For most people outside South America, traditional Brazilian music means the summery, effortless bossanova jazz of seminal artists Stan Getz and Joao and Astrud Gilberto. That their creative and commercial peaks came almost 40 years ago has done little to hinder the ongoing popularity of their music in hipster cocktail bars and swinging bachelor pads. It’s a telling sign that in 2005 the international face of Brazilian music is Joao Gilberto’s daughter Bebel.
But there must be more to Brazilian music than that, which is what Putumayo’s Acoustic Brazil sets out to prove. Actually, its 12 tracks offer mostly subtle variations on the by-now-familiar theme. But expecting anything but laid back rhythms and softly cooed vocals from an album called Acoustic Brazil would be like expecting an apple to yield grapefruit juice.
Sure, the sound is predictable: Guitars are strummed elegantly, the occasional woodwind or brass instrument adds color, syncopated percussion shuffles in the background. But, despite the overall familiarity, the relaxed, somnambulant atmosphere is beguiling nonetheless. Some music makes you want to sleep for all the wrong reasons, but Acoustic Brazil makes your eyelids heavy for all the right ones. Take Paulinho da Viola’s “A Voz do Povo”, for example. With its samba rhythm (in itself a nice break from bossanova) and deep-throated vocals, it feels like a chill-out remix of one of Fela Kuti’s Afrobeat adventures.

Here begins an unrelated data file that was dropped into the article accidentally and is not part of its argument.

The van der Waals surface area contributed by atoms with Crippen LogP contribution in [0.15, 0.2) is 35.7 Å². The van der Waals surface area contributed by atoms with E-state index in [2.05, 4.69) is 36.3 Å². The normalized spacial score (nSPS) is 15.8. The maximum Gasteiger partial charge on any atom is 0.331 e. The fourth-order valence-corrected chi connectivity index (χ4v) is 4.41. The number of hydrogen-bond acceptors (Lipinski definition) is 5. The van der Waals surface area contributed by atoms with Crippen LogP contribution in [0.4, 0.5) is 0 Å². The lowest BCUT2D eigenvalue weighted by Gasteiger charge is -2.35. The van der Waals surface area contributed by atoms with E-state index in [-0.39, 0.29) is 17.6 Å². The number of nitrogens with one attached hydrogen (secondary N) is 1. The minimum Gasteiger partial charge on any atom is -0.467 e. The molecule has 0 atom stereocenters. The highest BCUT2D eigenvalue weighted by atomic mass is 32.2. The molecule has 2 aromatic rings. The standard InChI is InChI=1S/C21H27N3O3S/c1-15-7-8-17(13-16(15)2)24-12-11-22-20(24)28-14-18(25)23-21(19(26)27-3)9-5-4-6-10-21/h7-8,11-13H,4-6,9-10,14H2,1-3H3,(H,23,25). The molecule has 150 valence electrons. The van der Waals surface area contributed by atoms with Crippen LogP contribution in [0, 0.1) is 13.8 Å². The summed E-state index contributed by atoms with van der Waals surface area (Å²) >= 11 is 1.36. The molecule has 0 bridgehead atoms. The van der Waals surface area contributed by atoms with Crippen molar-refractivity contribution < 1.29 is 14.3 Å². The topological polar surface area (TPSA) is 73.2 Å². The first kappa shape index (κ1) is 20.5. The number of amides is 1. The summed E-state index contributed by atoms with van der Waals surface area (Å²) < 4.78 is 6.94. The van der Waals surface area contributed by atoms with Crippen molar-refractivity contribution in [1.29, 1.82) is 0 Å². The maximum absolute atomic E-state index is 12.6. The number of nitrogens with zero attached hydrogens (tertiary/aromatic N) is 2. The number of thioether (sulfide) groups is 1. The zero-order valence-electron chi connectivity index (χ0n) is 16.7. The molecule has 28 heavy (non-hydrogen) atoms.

The set is split almost exactly between male and female vocalists, and the back-and-forth sequencing helps to highlight the nuances between, say, Monica Salmaso’s throaty, controlled emoting and Lucas Santtana’s almost-whispered croon. Furthermore, everything is rendered in the native and naturally-smooth Portuguese, adding to the authentic feel.
Amid what is basically a fluid collection, a few songs at least stretch the mold. The best of these is Márcio Faraco’s “Ciranda”. Its gently swaying verses and simple chorus featuring some playful, melodic fretless bass playing make it a pure pop pleasure that transcends cultural pigeonholing. It delivers that happy/sad sugar high so well that it could almost pass for the latest indie sensation. The final two tracks, Glaucia Nasser’s “Lábios de Cetim” and Lula Queiroga’s “Noite Severina”, add some surprising weight to the otherwise airy mood. The minor key, chanted vocals and noir violin of “Noite ” bring to mind none other than a tropical Nick Cave, if that’s not a contradiction in terms.
This being a Putumayo release, the presentation is an exercise in tastefulness, complete with the soft lines of the idyllic cover painting, the pristine sound; and the multi-language, track by track liner notes. You could debate whether the overall esthetic behind Putumayo’s homogenous presentation of such a vast array of cultural music celebrates diversity or plays into stereotypes. Or you could just sit back and relax, thankful for something new to play alongside those Getz and Gilberto records.